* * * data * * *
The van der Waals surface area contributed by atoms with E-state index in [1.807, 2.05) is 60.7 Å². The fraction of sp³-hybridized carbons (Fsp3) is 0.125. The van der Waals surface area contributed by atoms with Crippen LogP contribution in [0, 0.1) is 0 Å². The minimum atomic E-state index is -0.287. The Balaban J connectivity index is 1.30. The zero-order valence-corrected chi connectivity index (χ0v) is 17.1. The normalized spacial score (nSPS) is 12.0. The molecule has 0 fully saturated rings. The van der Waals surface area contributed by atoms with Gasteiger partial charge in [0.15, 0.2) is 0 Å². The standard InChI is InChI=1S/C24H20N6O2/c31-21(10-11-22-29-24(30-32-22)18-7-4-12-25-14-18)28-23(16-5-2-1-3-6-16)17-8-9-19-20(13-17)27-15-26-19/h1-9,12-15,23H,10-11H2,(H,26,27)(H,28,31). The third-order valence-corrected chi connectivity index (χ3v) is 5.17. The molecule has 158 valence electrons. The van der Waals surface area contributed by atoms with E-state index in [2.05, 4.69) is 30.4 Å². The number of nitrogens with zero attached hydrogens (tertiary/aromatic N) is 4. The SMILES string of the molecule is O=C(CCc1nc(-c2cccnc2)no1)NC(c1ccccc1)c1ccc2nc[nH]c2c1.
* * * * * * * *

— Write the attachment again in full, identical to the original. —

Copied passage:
The van der Waals surface area contributed by atoms with E-state index in [1.807, 2.05) is 60.7 Å². The fraction of sp³-hybridized carbons (Fsp3) is 0.125. The van der Waals surface area contributed by atoms with Crippen LogP contribution in [0, 0.1) is 0 Å². The minimum atomic E-state index is -0.287. The Balaban J connectivity index is 1.30. The zero-order valence-corrected chi connectivity index (χ0v) is 17.1. The normalized spacial score (nSPS) is 12.0. The molecule has 0 fully saturated rings. The van der Waals surface area contributed by atoms with Gasteiger partial charge in [0.15, 0.2) is 0 Å². The standard InChI is InChI=1S/C24H20N6O2/c31-21(10-11-22-29-24(30-32-22)18-7-4-12-25-14-18)28-23(16-5-2-1-3-6-16)17-8-9-19-20(13-17)27-15-26-19/h1-9,12-15,23H,10-11H2,(H,26,27)(H,28,31). The third-order valence-corrected chi connectivity index (χ3v) is 5.17. The molecule has 158 valence electrons. The van der Waals surface area contributed by atoms with E-state index in [2.05, 4.69) is 30.4 Å². The number of nitrogens with zero attached hydrogens (tertiary/aromatic N) is 4. The SMILES string of the molecule is O=C(CCc1nc(-c2cccnc2)no1)NC(c1ccccc1)c1ccc2nc[nH]c2c1.